STEP was actively involved with this process which, together with submissions from Ku-ring-gai Council, other environment groups and 160 individuals, led to a significant reduction in the number of proposed residential dwellings, and relocation of parts of the school. The development footprint was scaled back so that the amount of conservation land was increased from 18 ha to 34 ha.
As the article highlights, the Wahroonga Estate contains some magnificent bushland including endangered ecological communities such as Blue Gun High Forest and Sydney Turpentine Ironbark. The original plan that was modified included residential development on the east side of Fox Valley Road. This area has one of the finest examples of vegetation transition from shale to sandstone in northern Sydney.
Following Coups Creek through Wahroonga
Between the busy thoroughfares of Pennant Hills Road and The Comenarra Parkway, in a valley carved by the tributary of the Lane Cove River, lies a 34 hectare stretch of E2 Environmental Conservation zoned bushland. From the slender headwaters in Nanowie Reserve to the rush under the Comenarra Parkway into the Lane Cove National Park, Coups Creek has some remarkable characteristics.
It is home to some of the best remnants of Sydney Turpentine Ironbark Forest and Blue Gum High Forest, whilst the banks of Coups Creek are lined with Kanooka (Tristaniopsis laurina) and Bleeding Hearts (Homalanthus nutans).
The land is privately owned by the Seventh-day Adventist Church, but is open to the public and maintained by the Grounds Team of Adventist Aged Care (AAC) Wahroonga and the volunteer group Wahroonga Waterways Landcare.
Every week, the many walking trails that wind between the Angophora, over secret creeks and through orchards of Kangaroo Apple (Solanum aviculare) are patrolled and re-laid with mulch so that local walkers may enjoy the natural environment.
Humans are not the only visitors. A pair of Powerful Owls (Ninox strenua) have taken up residence in some of the tallest trees and may occasionally be seen glaring sleepily down at walkers during the day. Coups Creek reverberates with the knocking of Striped Marsh Frogs (Limnodynastes peroni) and creaking of Eastern Dwarf Tree Frogs (Litoria fallax). The surrounding eucalypts ring with the varied whistles of the Australian King Parrot (Alisterus scapularis), and Variegated Fairy-wrens (Malurus lamberti) and Eastern Yellow Robins (Eopsaltria australis) chirp from Pittosporum.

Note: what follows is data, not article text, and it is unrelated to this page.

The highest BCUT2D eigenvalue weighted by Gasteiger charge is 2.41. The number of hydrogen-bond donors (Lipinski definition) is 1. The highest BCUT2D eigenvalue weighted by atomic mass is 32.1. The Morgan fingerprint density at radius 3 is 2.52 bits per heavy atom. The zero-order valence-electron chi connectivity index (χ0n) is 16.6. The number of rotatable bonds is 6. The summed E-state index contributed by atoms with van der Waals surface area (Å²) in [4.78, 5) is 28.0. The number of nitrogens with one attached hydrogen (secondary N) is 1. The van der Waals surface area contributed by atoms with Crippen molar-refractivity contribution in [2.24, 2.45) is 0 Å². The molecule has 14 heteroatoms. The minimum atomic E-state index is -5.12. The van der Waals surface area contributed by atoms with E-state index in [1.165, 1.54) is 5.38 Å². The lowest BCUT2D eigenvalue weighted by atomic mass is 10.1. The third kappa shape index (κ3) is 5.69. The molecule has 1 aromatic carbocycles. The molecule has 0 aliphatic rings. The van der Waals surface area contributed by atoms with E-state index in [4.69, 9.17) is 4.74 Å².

The bushland did not always enjoy such good health. Colonial logging of Scented Satinwood (Ceratopetalum apetalum) for flooring, furniture and building of coaches (hence the other common name, Coachwood), allowed weeds such as Lantana, Privet (Ligustrum spp.), Heartseed Vine (Cardiospermum grandiflorum) and Asparagus to infest the bush, pushing aside native species.
It is through the efforts of Wahroonga Waterways Landcare and AAC’s Grounds Team that the condition of the bush has been vastly improved. The walls of Lantana have been pushed back to give space to native raspberry (Rubus spp.) and over 20 species of tiny orchids, including the Dainty Bird Orchid (Chiloglottus trapeziformus), the delicate Pixie Orchid (Acianthus fomicatus) and the Slender Hyacinth Orchid (Dipodium variegatum).
Aside from clearing weeds and mulching the walking tracks, the AAC team has installed small educational signs along the tracks to inform walkers of a particular species or location. Wahroonga Waterways Landcare has installed a community noticeboard near Elizabeth Street, which displays a map of the site and notices for upcoming events.
Wahroonga Waterways Landcare is most active through education. The group frequently runs educational tours for the community and for local schools on topics of climate change, environmental management, stormwater control and ecology. This program has been popularly received by schools, Duke of Edinburgh participants and Scouts for the hands-on approach and diversity of the surroundings.
Establishing the group was simple. Landcare Australia is always open to new groups and individuals keen to take on bushcare, streamcare, cragcare, trackcare, and all the other varieties of environmental care that can possibly be thought of. After speaking with locals walking through the bush and promoting AAC’s work, several parents approached the team, asking for supervision for their children undertaking the Duke of Edinburgh program. A volunteer group was established to focus on this community work, and to formalise its activities the regional Landcare group (in this case, what is now Greater Sydney Landcare) was contacted, and Wahroonga Waterways Landcare was registered.
Members of the public are always welcome to visit Coups Creek, as long as they keep to the trails, take their rubbish with them, and leave the natural habitat undisturbed; as they say – take only photographs, leave only footprints.
School students at a National Schools Tree Day event organised by Wahroonga Waterways Landcare